rosanne cash


The following is an excerpt from Rosanne Cashs article, taken by Sopan Deb‏

What she wrote reminded me of her father. So, I can’t believe anyone would have the audacity to say such a nasty thing about her when they have no right to speak of her or John that way. She has her father’s passion and conviction, the same he demonstrated in his activism for prison reform and support of Native Americans. I’m proud of her for taking a stance – like John had with his convictions, in a time where people harshly disagreed him and he was faced with ignorance and threats of violence too.

So along with the excerpt above, I’d like to share another from the same article:

“ I encourage more artists in country and American roots music to end your silence. It is no longer enough to separate yourself quietly. The laws the N.R.A. would pass are a threat to you, your fans, and to the concerts and festivals we enjoy. The stakes are too high to not disavow collusion with the N.R.A. Pull apart the threads of patriotism and lax gun laws that it has so subtly and maliciously intertwined. They are not the same. 

I know you’ll be bullied for speaking out. This is how they operate. Not everyone will like you for taking a stand. Let it roll off your back. Some people may burn your records or ask for refunds for the tickets to your concerts. Whatever. Find the strength of moral conviction, even if it comes with a price tag, which it will. Don’t let them bully you into silence. That’s where their power lies – in the silence of rational voices and in the apathy of those who can speak truth to power. ”

Read more, Rosanne Cash: Country Musicians, Stand Up to the N.R.A. By Rosanne Cash, October 3rd, 2017. / The New York Times.

Photo: “The First And The Worst,” a benefit concert where musicians performed their best and worst songs to raise money for “Music Health Alliance.” A non-profit organization that seeks to provide healthcare and health resources to musicians, songwriters, and artists in the music industry. By Rick Diamond, at City Winery, Nashville, TN, March 1, 2017. / Getty.


On Repeat Today. Rosanne Cash - Seven Year Ache.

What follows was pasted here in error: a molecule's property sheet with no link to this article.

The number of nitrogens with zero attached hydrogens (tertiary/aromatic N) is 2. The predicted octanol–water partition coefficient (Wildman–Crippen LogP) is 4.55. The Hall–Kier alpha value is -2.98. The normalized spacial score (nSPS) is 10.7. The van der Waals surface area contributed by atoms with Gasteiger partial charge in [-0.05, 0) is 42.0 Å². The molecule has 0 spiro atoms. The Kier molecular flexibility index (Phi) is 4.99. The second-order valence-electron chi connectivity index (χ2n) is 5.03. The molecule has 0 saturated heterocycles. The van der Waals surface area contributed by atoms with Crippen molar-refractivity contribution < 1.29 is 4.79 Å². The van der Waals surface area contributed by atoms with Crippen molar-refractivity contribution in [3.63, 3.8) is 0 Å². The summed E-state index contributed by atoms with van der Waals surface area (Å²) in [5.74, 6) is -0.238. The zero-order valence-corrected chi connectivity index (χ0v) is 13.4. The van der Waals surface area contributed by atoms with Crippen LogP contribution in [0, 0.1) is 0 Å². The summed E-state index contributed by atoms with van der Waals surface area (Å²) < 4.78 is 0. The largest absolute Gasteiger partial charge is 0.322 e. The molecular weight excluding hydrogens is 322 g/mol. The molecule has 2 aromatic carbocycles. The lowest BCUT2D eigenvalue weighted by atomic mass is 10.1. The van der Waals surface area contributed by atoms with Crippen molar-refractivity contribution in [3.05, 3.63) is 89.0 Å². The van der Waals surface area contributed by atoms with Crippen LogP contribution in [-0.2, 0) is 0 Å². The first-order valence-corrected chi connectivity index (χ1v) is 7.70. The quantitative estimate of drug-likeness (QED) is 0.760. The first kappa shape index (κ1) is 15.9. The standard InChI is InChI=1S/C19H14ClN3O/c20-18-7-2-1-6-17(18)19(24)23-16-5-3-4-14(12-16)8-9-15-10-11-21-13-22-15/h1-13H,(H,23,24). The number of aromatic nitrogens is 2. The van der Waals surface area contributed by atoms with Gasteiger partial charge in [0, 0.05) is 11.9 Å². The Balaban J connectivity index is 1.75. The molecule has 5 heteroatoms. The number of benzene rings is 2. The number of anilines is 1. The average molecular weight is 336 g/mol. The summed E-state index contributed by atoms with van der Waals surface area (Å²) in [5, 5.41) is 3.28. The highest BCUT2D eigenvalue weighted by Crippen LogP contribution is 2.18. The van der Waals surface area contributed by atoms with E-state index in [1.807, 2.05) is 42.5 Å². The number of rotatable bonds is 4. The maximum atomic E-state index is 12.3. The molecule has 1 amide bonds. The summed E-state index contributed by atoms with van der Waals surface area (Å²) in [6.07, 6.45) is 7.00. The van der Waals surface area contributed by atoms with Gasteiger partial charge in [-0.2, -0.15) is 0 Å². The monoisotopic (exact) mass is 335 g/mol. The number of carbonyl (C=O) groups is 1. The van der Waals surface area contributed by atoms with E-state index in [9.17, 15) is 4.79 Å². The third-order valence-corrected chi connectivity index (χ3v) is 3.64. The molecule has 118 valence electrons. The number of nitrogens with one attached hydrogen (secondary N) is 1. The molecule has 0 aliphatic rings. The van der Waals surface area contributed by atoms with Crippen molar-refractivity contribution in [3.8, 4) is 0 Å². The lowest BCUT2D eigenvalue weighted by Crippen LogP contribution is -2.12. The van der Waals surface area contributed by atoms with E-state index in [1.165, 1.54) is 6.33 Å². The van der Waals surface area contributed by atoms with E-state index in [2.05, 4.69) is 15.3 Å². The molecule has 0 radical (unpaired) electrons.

Sea of Heartbreak-Rosanne Cash and Bruce Springsteen

anonymous asked:

Nice comment on Taylor/her piece for the book on country women in this Billboard articles - last paragraph: billboard(.)com/articles/columns/country/7958061/holly-gleason-new-book-woman-walk-the-line-interview

The book also features some of music’s greatest artists speaking of other women who made an impact in their lives and career. Rosanne Cash contributed the moving yet humorous eulogy that she gave at June Carter Cash’s funeral in May 2003, while Taylor Swift – while still a teenager in 2006 – speaks of her respect for Brenda Lee, someone that Gleason says is of like mind and experience.

“Taylor Swift’s essay surprised me. It was something that she had written for the Hall of Fame. I had something else in mind, but they said ‘We think this is the piece. Will you take a look at it?’ It’s a little shorter than the other essays, but the fact that you have Taylor Swift at the moment where she’s about to become a superstar. Nobody could have written that piece in that moment except for her. She wasn’t Miley [Cyrus], whose dad was a superstar. She was a little girl from Pennsylvania who wanted to sing and write songs. She came down here, and they knocked on doors, and she fought her way there. It’s all about to happen, and she’s thinking about Brenda Lee. I get chills thinking about it. It was so much better than what I wanted.”